Zack Snyder's 300 isn't some bastion of cinematic quality, but it is an entertaining comic adaptation, not to mention visually innovative and influential for its time. Director Noam Murro definitely embraces the madness of the first film, creating something that's part crazy-eyed parody of the first movie, part ripoff of its own predecessor. In appropriate Frank Miller terms, it's more Dark Knight Strikes Back than Dark Knight Returns. And that's not a good thing.
Instead of creating new characters and situations for you to enjoy, RISE OF AN EMPIRE just wants to remind you how much you loved the original and not do any work. They bring back Queen Gorga and other random characters from the first movie. (Remember the nameless messenger that got kicked down a hole? Well, he's actually a badass who trained Eva Green.) They replicate the exact same father-son subplot. The hunchback returns to show you that his makeup still hasn't improved in seven years. Hell, Gerard Butler isn't in this one yet they continually mention Leonidas or show his dead body as much as possible.
That being said, three seconds of Gerard Butler's dead corpse was somehow more charismatic than Sullivan Stapleton's entire performance. And he's not alone. Nobody is memorable in this movie except for Eva Green's Artemisia. She's delightfully over the top, whether she's eating an apple or making out with a man's severed head. And her sex scene with Stapleton is both ridiculous and hilarious, completely fitting of Frank Miller's standards of gender politcs and power. I haven't laughed that hard at two people doing it since MACGRUBER.
Action-wise, the film disappoints as well. The speed-ramping fight scenes come off almost as parody at this point and the insane violence also borders on being a joke. Somebody could get a paper cut in this movie and it would gush gallons and gallons of blood. The focus on naval warfare, meant to be the focus of Miller's story, is cool for the first water battle but then becomes repetitive and boring. By the end, they're riding CGI horses from boat to boat and you can't believe this is really happening.
There's clearly an element of B-movie trashiness at play here that makes me hopeful that some of this was done purposefully. I mean, this war-glorifying film ends with a remix of Black Sabbath's "War Pigs," perhaps one of the most blatant anti-war songs ever recorded. Someone has to be screwing with us.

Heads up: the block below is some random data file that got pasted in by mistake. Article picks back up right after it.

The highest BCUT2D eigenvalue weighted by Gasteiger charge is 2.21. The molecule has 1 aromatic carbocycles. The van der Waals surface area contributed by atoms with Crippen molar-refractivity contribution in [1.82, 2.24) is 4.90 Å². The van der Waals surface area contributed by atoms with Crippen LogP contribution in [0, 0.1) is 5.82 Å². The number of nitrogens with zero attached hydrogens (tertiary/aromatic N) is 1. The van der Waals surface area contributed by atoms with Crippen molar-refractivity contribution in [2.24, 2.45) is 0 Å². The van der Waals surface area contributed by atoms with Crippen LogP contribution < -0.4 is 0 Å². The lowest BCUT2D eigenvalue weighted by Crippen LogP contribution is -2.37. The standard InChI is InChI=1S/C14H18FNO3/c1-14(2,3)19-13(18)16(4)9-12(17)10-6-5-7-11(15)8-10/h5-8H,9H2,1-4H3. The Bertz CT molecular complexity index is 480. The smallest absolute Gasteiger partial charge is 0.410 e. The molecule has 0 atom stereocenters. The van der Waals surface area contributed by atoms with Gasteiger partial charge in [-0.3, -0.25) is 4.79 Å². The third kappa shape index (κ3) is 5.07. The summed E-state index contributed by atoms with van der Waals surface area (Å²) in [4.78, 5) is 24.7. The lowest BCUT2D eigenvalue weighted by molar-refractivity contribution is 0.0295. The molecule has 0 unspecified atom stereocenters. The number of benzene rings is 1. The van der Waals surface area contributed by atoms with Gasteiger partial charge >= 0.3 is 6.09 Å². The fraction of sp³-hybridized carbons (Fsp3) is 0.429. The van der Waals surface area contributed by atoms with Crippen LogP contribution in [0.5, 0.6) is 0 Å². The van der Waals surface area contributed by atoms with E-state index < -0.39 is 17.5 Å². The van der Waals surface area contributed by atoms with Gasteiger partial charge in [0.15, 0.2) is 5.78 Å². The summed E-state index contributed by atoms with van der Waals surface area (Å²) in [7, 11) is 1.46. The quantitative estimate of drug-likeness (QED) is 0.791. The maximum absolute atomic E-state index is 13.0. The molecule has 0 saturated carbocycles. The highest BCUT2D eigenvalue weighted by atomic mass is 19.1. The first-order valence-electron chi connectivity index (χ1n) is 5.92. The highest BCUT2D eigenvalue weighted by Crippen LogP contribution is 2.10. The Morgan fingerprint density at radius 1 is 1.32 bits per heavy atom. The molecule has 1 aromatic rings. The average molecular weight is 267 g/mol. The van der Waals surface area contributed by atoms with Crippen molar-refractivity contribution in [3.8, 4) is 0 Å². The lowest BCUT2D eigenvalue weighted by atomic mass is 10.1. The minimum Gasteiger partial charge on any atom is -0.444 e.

The Blu-Ray set is surprisingly filled with worthwhile content, a lot of which focuses on the real-life historical elements.
Behind the Scenes: The 300 Effect (29:57): This four part Making Of feature focuses on the inspiration behind Frank Miller's follow-up (besides the money, of course), the green screen production, lead actor Sullivan Stapleton, and the visual effects involved with staging epic sea battles. It covers a fair amount of detail in each, along with interviews with assorted cast and crew.
Real Leaders & Legends (22:52): Easily the best thing on this disc, this doc takes a look at the true history behind the film, a lot of which is more fascinating than this CG blood and guts adaptation. It covers the various real life battles, historical figures versus their on-screen counterparts, and what happened after this film ends.
Women Warriors (12:20): A look at the strong female characters played by Eva Green and Lena Headey and the average woman during the time of the story.
Savage Warships (10:35): A featurette on the naval battles featured in the film. It covers the strategies and technologies used by the Greeks, as well a real-life version of an Athenian ship.
Becoming a Warrior (4:40): A look at how the actors got in shape for their roles and how it differed from what Gerard Butler and Co. did for the first film.
If all you're looking for is violence, then you'll get your fill here. But 300: RISE OF AN EMPIRE fails on pretty much every other level, except as an unintentional comedy. The Blu-Ray actually has some solid features on the real history behind the film, which is much more entertaining and useful.
Extra Tidbit: Despite featuring a number of famous naval battles, the film was shot entirely dry with digital water added later in order to make it look as fake as possible.